Luckily, MLB’s Statcast has a tool for that. Its Swing Take algorithm aggregates run value along a player’s swing/take decisions, and then further subdivides the value of a particular swing or take into four concentric zones. There’s the Heart Zone, Shadow Zone, Chase Zone and Waste Zone, all named appropriately for the pitch’s location. 

Pitches in the Heart Zone are meatballs, and generally the most conducive to a hitter’s success. The Shadow Zone, which straddles the traditional strike zone, gives a slight advantage to the pitcher, but it’s the batter’s next-best zone in terms of success. 

Let’s take a look at Conforto’s swing/take discrepancy in the Heart and the Shadow for the past two seasons.

YearHeart, SwingHeart, TakeShadow, SwingShadow, Take

For the most part, the percentages are similar. The run values, however, are dramatically different. 

YearRV Heart, SwingRV Heart, TakeRV Shadow, SwingRV Shadow, Take

So, Conforto may be swinging at roughly the same percentage of pitches in the two regions, but he’s had far less success while doing so. In pitches over the Heart Zone, he’s lost 19 runs from 2020 to 2021, while he’s lost 12 runs over that same span in the Shadow Zone. 

Heart Zone: 

Year% of PitchesK%ISOSLGStrikes Taken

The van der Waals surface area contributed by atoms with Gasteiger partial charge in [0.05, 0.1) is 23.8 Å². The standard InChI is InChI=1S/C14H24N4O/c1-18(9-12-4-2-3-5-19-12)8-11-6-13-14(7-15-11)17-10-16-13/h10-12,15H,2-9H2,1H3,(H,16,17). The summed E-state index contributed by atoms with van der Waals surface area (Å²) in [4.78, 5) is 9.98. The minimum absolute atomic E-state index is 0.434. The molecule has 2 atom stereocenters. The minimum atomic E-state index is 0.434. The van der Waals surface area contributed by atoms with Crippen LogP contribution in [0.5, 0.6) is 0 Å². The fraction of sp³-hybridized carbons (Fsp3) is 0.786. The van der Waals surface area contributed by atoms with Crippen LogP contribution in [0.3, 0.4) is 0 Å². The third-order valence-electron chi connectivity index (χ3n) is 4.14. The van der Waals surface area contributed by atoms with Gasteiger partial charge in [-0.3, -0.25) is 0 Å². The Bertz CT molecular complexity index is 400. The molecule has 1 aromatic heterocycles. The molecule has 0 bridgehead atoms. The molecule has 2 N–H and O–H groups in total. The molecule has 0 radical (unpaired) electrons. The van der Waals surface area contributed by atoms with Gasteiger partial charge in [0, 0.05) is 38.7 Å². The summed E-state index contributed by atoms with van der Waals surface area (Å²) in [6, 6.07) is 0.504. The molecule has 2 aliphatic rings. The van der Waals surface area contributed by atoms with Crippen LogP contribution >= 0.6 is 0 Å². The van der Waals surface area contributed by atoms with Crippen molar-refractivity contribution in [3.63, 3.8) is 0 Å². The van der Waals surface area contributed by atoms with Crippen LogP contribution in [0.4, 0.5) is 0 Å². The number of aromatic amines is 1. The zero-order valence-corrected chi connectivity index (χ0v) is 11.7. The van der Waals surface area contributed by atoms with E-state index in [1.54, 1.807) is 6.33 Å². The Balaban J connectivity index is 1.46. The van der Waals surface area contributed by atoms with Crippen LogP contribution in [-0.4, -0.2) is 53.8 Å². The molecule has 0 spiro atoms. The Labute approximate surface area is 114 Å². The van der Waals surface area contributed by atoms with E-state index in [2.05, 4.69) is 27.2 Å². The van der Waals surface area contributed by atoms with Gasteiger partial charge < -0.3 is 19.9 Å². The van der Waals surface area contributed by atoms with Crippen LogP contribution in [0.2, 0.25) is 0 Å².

Conforto is simply not hitting the selection of pitches that most other hitters, particularly the All-Star caliber ones, clobber. In 2021, he’s been plagued by a trio of problems: his whiff percentage is up, he’s fouling off meatballs at a higher frequency, and he’s getting fewer hits as a result. And, even though he’s actually taken fewer pitches in the Heart for strikes this year, his meatball swing is 73.3%, the lowest it’s been since 2017. 

To get even more niche, Conforto’s meatball percentage is only 5.4%, the lowest mark since his rookie season. Not only is he not hitting pitches over the heart of the plate, but he’s not seeing as many of them, either. Pitchers are attacking him differently than they did last season, and Conforto has thus far been unable to adjust. 

A comparison of Conforto’s pitch heatmap for pitches in the Heart from 2020 and 2021 reveals the changes that pitchers have made. Last year, Conforto predominantly saw center-cut fastballs. Now, pitches are mostly coming in on the outer half of the Heart, more towards the edge of the plate.